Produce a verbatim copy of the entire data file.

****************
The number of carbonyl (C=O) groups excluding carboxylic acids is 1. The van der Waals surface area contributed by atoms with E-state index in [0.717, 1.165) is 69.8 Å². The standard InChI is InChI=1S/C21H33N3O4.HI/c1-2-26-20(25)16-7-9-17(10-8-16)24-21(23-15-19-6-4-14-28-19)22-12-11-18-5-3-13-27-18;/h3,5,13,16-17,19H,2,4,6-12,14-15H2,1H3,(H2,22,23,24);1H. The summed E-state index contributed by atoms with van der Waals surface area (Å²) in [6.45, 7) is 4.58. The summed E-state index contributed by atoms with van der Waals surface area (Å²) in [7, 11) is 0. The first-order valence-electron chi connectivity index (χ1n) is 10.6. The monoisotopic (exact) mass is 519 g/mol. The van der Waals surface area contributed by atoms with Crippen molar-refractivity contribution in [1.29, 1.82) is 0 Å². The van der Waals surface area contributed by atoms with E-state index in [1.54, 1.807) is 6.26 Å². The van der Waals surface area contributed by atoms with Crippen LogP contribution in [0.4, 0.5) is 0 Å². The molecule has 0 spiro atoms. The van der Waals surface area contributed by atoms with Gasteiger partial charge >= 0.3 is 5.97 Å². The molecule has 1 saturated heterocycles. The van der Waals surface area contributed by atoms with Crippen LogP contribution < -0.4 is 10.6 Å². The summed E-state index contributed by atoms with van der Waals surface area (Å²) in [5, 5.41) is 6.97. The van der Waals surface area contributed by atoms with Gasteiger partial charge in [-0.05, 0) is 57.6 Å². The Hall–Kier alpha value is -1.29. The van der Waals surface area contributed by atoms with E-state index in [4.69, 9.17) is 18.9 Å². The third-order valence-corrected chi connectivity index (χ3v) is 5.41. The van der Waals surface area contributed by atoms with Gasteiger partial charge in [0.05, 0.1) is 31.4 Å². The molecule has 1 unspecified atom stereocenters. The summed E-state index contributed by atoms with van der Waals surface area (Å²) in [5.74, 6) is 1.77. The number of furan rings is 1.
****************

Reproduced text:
The number of carbonyl (C=O) groups excluding carboxylic acids is 1. The van der Waals surface area contributed by atoms with E-state index in [0.717, 1.165) is 69.8 Å². The standard InChI is InChI=1S/C21H33N3O4.HI/c1-2-26-20(25)16-7-9-17(10-8-16)24-21(23-15-19-6-4-14-28-19)22-12-11-18-5-3-13-27-18;/h3,5,13,16-17,19H,2,4,6-12,14-15H2,1H3,(H2,22,23,24);1H. The summed E-state index contributed by atoms with van der Waals surface area (Å²) in [6.45, 7) is 4.58. The summed E-state index contributed by atoms with van der Waals surface area (Å²) in [7, 11) is 0. The first-order valence-electron chi connectivity index (χ1n) is 10.6. The monoisotopic (exact) mass is 519 g/mol. The van der Waals surface area contributed by atoms with Crippen molar-refractivity contribution in [1.29, 1.82) is 0 Å². The van der Waals surface area contributed by atoms with E-state index in [1.54, 1.807) is 6.26 Å². The van der Waals surface area contributed by atoms with Crippen LogP contribution in [0.4, 0.5) is 0 Å². The molecule has 0 spiro atoms. The van der Waals surface area contributed by atoms with Gasteiger partial charge >= 0.3 is 5.97 Å². The molecule has 1 saturated heterocycles. The van der Waals surface area contributed by atoms with Crippen LogP contribution < -0.4 is 10.6 Å². The summed E-state index contributed by atoms with van der Waals surface area (Å²) in [5, 5.41) is 6.97. The van der Waals surface area contributed by atoms with Gasteiger partial charge in [-0.05, 0) is 57.6 Å². The Hall–Kier alpha value is -1.29. The van der Waals surface area contributed by atoms with E-state index in [4.69, 9.17) is 18.9 Å². The third-order valence-corrected chi connectivity index (χ3v) is 5.41. The van der Waals surface area contributed by atoms with Gasteiger partial charge in [0.05, 0.1) is 31.4 Å². The molecule has 1 unspecified atom stereocenters. The summed E-state index contributed by atoms with van der Waals surface area (Å²) in [5.74, 6) is 1.77. The number of furan rings is 1.